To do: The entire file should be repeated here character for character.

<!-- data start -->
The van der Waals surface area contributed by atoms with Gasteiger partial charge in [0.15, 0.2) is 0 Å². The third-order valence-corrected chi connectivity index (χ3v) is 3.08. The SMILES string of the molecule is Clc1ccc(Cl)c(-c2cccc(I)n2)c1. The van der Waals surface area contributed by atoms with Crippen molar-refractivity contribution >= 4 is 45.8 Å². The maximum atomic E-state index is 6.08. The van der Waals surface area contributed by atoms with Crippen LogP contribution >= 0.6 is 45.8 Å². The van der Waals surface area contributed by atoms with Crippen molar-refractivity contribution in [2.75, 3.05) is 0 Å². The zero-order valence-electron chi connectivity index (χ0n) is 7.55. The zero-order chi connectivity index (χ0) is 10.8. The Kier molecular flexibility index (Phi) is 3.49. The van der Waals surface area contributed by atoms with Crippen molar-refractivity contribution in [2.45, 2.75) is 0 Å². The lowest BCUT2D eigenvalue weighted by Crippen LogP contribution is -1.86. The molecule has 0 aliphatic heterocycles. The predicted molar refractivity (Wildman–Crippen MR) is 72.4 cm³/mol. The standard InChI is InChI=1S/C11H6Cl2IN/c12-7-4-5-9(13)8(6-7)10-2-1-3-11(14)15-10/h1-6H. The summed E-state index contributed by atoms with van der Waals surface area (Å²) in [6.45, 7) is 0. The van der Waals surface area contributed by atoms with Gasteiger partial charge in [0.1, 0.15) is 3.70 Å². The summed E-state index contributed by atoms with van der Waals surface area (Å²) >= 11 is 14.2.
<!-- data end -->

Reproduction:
The van der Waals surface area contributed by atoms with Gasteiger partial charge in [0.15, 0.2) is 0 Å². The third-order valence-corrected chi connectivity index (χ3v) is 3.08. The SMILES string of the molecule is Clc1ccc(Cl)c(-c2cccc(I)n2)c1. The van der Waals surface area contributed by atoms with Crippen molar-refractivity contribution >= 4 is 45.8 Å². The maximum atomic E-state index is 6.08. The van der Waals surface area contributed by atoms with Crippen LogP contribution >= 0.6 is 45.8 Å². The van der Waals surface area contributed by atoms with Crippen molar-refractivity contribution in [2.75, 3.05) is 0 Å². The zero-order valence-electron chi connectivity index (χ0n) is 7.55. The zero-order chi connectivity index (χ0) is 10.8. The Kier molecular flexibility index (Phi) is 3.49. The van der Waals surface area contributed by atoms with Crippen molar-refractivity contribution in [2.45, 2.75) is 0 Å². The lowest BCUT2D eigenvalue weighted by Crippen LogP contribution is -1.86. The molecule has 0 aliphatic heterocycles. The predicted molar refractivity (Wildman–Crippen MR) is 72.4 cm³/mol. The standard InChI is InChI=1S/C11H6Cl2IN/c12-7-4-5-9(13)8(6-7)10-2-1-3-11(14)15-10/h1-6H. The summed E-state index contributed by atoms with van der Waals surface area (Å²) in [6.45, 7) is 0. The van der Waals surface area contributed by atoms with Gasteiger partial charge in [0.1, 0.15) is 3.70 Å². The summed E-state index contributed by atoms with van der Waals surface area (Å²) >= 11 is 14.2.